The first Post Office in Monmouth Junction was located in a small house on Hillside Avenue near the train tracks. It opened on February 5, 1869. Its first Postmaster was Charles A. Griggs. He lasted a bit more than a year before Stryker Rowland took charge on May 5, 1870. The Post Office relocated to the Emens Seed and General Store, located on the corner of Railroad Avenue and Walnut Street. The store was in operation into the 1920's, and was managed by three generations of the Emens family. Thereafter, most of the other space around the Post Office was turned into apartments. Clifford C. Emens served as Postmaster, starting in 1951. Under his leadership, the Monmouth Junction Post Office came to serve more South Brunswick residents than any other post office serving the 40-square mile Township. This aging facility was proving inadequate for the volume of mail and number of patrons it served. The Township Planning Board recognized this and made plans in the early 1970's to give the township a new post office in Monmouth Junction. However, Planning Board members wanted to call the new one, "South Brunswick P.O." In the end, the planners got the new post office built, but the Monmouth Junction name remained. The old Emens place was not forgotten, however. Locals had always joked about how the structure looked like it might have been in an old western movie. That idea came to fruition in 1967, when a brace of Columbia University students visited Monmouth Junction a half-dozen times as part of a film-making seminar. Old Monmouth Junction had been chosen for one reason only--from across the railroad tracks, the old Emens building, which had housed the Post Office, closely resembled a vintage western-style saloon. During all the action scenes that were shot, there was one aging, past-her-prime actress that really stood out--the building which had once housed the Monmouth Junction Post Office. Perhaps, one day, the South Brunswick Public Library will be able to round up a copy of the film from Columbia University. We may have to form a Monmouth Junction posse to track it down or hire a bounty hunter from Ringoes!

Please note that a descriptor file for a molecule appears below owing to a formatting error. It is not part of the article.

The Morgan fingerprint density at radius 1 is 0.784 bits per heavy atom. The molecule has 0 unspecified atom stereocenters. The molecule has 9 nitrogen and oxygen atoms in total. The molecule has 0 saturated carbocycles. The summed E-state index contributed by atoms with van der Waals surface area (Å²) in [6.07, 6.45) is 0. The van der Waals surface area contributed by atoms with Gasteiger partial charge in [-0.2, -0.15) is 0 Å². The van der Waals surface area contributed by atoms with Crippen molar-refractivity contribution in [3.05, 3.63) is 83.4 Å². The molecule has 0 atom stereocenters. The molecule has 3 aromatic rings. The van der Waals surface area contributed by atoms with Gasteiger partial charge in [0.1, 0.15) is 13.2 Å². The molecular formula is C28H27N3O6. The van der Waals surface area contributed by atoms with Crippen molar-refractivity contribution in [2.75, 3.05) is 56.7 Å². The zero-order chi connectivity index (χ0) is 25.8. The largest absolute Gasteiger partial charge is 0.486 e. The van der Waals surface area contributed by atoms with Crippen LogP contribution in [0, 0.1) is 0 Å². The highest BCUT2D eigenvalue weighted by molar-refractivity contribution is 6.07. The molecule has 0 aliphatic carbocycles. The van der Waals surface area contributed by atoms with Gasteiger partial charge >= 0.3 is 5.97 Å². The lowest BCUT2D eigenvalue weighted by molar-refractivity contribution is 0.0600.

A canal across central Jersey was an inevitable phenomenon. William Penn, back in the 1670's, thought of the idea first. He sent out surveyors to explore the possibility of constructing a canal across the Jerseys, from the Delaware River to New York Bay--in other words, find an easier avenue of commerce between New York and Philadelphia. It took a long time for Penn's idea to become a reality--February 4, 1830, to be exact. That is when the State of New Jersey granted a charter to the Delaware & Raritan Canal and Banking Company to construct an artificial waterway between the Delaware River and the Raritan River. The stage was set for a canal route that would cut through old South Brunswick and skirt by the staid village of Kingston. The canal was to become an integral extension of the South Brunswick transportation system--but only for ten decades. Also in 1830, a charter was granted to the Camden & Amboy Railroad and Transportation Company to construct a line in direct competition with the canal. Soon thereafter, the railroad started winning out as there new major form of transportation across New Jersey. By mid-November of 1830, construction of the canal began. Steady progress was made along several sections, including the ones around Kingston. In the summer of 1832, the first major setback occurred when many laborers, most of them Irish immigrants, succumbed to an outbreak of Asiatic cholera. In the fall of 1833, the canal was opened from Trenton to Kingston. The entire length was opened by May of 1834. Canal traffic thrived until the early 1870's when the Pennsylvania Railroad expanded to a four-line track. As railroad profits increased, canal profits decreased. After 1900, the canal system was operating at a loss. Yacht passage kept the canal going in the 1920's, but by 1932 the canal had to close and ceased to function as a transportation link. William Penn's idea proved to be a good one--but delayed too long and doomed when it finally started. The problem was not location, location, location. The problem was luck and timing. The railroad proved to be a better idea.